Oct. 28, 2008 —
Australian Maj. David Bergman and U.S. Army Sgt. 1st Class Jayson Blunck stand with village elders over a tunnel that allows Coyote Creek to run under the flightline at Bagram Airfield, Afghanistan, Oct. 25. The elders were invited to the base to examine the status of the creek, which causes simultaneous floods and droughts in nearby villages.
BAGRAM AIRFIELD, Afghanistan (Oct. 28, 2008) – People in the rural villages surrounding this former Soviet air base in eastern Afghanistan that’s now being used for the headquarters of coalition operations in Afghanistan have been upset about an enigma surrounding an important creek for some time.
Coyote Creek, as it is known on the base, enters the base on the west side of the flightline and then flows through to the east side. Or at least it used to.
Six years of dirt and silt have built up on the west end of the creek, causing severe flooding to the western villages, and droughts in the villages on the east side. Many of the local citizens thought this was done purposely by coalition forces to choke off their main water source.
So on Oct. 25, officials from the provincial reconstruction team for Afghanistan’s Parwan province and the Mine Action Center here invited village elders onto the base to inspect the creek and see the progress that has been made to amend the problem.
Australian Maj. David Bergman, MAC officer in charge, said village elders were able to see for themselves that the creek had silted up from a long-term blockage to the drain that goes under the runway. “We saw approximately five feet of dirt that is blocking the creek head,” he said. “And what that means is no water can actually enter in the creek and flow through.”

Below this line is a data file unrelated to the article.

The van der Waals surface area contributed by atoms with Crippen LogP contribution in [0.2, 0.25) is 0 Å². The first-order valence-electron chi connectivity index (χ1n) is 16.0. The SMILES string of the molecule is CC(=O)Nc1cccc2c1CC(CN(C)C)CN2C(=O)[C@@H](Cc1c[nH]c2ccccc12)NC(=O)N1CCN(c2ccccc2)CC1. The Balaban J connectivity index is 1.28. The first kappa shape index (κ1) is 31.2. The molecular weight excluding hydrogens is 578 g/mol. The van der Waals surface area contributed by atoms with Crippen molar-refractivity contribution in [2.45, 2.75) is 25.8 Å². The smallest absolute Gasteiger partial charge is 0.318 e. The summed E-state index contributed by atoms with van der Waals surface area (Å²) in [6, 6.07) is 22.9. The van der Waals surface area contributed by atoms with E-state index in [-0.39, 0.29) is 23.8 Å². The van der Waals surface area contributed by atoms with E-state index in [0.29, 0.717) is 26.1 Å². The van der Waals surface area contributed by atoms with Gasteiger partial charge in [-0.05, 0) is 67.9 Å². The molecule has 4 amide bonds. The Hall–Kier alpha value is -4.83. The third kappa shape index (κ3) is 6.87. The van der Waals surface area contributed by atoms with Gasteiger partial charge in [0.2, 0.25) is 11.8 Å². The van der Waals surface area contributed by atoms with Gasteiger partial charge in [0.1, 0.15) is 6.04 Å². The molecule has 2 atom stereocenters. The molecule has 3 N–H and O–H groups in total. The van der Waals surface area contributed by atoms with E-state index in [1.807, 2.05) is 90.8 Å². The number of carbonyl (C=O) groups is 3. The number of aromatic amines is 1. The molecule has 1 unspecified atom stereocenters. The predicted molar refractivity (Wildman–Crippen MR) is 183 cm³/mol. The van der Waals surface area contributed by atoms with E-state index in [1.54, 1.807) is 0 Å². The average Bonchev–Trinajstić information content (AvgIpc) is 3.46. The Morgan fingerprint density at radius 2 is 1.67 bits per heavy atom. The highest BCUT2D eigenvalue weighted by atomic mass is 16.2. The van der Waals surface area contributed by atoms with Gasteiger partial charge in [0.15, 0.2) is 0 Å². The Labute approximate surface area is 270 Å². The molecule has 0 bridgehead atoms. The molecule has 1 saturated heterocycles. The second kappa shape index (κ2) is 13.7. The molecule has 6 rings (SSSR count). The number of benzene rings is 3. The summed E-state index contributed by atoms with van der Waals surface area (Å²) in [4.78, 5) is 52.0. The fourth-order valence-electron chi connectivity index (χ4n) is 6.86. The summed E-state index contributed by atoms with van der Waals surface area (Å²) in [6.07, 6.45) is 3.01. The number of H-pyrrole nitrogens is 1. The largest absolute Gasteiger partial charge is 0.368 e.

This a concern not only for the local residents, but also for the base, Bergman said. When the west village floods, so does that part of Bagram Airfield and some of its roads and housing, he noted.
To eliminate the problem, the MAC burned down the dense plant growth around the creek within the base so the area can be cleared of hidden mines left over from the former Soviet occupation as the first step in solving the problem.
“Then we are going to use our demining excavators, which are up-armored, to actually go along the creekline and take out as much silt as we can to allow the water to flow from the western side of the creek through the tunnel under the runway,” Bergman said.
While at the base, the village elders saw various places along the creek where the silt and debris had severely narrowed the creek bed or blocked its path. With all the vegetation burned away, the mess was clearly visible.
The elders showed a lot of excitement during the visit. There seemed to be no end to the handshakes, smiles and hugs from the most senior of the elders as they saw something is being done to fix their main water supply.
“From their standpoint, I feel that [the visit] helped them understand and know that we are here to help in whatever capacity we can,” U.S. Army Sgt. 1st Class Jayson Blunck, MAC operations noncommissioned officer, said.
“We are truly concerned with the problem of the village not receiving water,” Blunck added, “and bringing them on base helped them understand. Like the saying goes, ‘A picture is worth a thousand words.’”